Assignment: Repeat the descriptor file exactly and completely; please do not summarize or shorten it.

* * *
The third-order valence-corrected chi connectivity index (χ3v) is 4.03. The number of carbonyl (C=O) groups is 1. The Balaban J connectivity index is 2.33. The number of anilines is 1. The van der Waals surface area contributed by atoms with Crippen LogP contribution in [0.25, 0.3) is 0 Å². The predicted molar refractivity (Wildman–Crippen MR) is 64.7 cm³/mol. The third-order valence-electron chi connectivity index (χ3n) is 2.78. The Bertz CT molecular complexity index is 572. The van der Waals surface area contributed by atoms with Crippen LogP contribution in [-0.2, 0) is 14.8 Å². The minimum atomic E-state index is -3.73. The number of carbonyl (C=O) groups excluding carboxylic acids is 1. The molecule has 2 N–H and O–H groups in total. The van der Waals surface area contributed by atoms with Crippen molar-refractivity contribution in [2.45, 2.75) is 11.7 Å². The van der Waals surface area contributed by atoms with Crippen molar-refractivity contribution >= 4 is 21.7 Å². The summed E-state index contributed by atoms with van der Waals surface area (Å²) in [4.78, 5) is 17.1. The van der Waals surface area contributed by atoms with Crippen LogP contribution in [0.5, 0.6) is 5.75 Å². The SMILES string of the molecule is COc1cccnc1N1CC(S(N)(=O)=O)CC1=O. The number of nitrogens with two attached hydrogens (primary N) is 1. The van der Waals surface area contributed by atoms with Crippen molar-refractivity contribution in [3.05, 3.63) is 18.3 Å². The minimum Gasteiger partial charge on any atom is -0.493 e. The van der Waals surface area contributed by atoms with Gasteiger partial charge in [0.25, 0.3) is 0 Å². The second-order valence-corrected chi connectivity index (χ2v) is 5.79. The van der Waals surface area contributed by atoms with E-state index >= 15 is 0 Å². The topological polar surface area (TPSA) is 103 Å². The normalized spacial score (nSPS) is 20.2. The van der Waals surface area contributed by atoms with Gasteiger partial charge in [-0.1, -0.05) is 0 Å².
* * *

The third-order valence-corrected chi connectivity index (χ3v) is 4.03. The number of carbonyl (C=O) groups is 1. The Balaban J connectivity index is 2.33. The number of anilines is 1. The van der Waals surface area contributed by atoms with Crippen LogP contribution in [0.25, 0.3) is 0 Å². The predicted molar refractivity (Wildman–Crippen MR) is 64.7 cm³/mol. The third-order valence-electron chi connectivity index (χ3n) is 2.78. The Bertz CT molecular complexity index is 572. The van der Waals surface area contributed by atoms with Crippen LogP contribution in [-0.2, 0) is 14.8 Å². The minimum atomic E-state index is -3.73. The number of carbonyl (C=O) groups excluding carboxylic acids is 1. The molecule has 2 N–H and O–H groups in total. The van der Waals surface area contributed by atoms with Crippen molar-refractivity contribution in [2.45, 2.75) is 11.7 Å². The van der Waals surface area contributed by atoms with Crippen molar-refractivity contribution >= 4 is 21.7 Å². The summed E-state index contributed by atoms with van der Waals surface area (Å²) in [4.78, 5) is 17.1. The van der Waals surface area contributed by atoms with Crippen LogP contribution in [0.5, 0.6) is 5.75 Å². The SMILES string of the molecule is COc1cccnc1N1CC(S(N)(=O)=O)CC1=O. The number of nitrogens with two attached hydrogens (primary N) is 1. The van der Waals surface area contributed by atoms with Crippen molar-refractivity contribution in [3.05, 3.63) is 18.3 Å². The minimum Gasteiger partial charge on any atom is -0.493 e. The van der Waals surface area contributed by atoms with Gasteiger partial charge in [0.25, 0.3) is 0 Å². The second-order valence-corrected chi connectivity index (χ2v) is 5.79. The van der Waals surface area contributed by atoms with E-state index >= 15 is 0 Å². The topological polar surface area (TPSA) is 103 Å². The normalized spacial score (nSPS) is 20.2. The van der Waals surface area contributed by atoms with Gasteiger partial charge in [-0.1, -0.05) is 0 Å².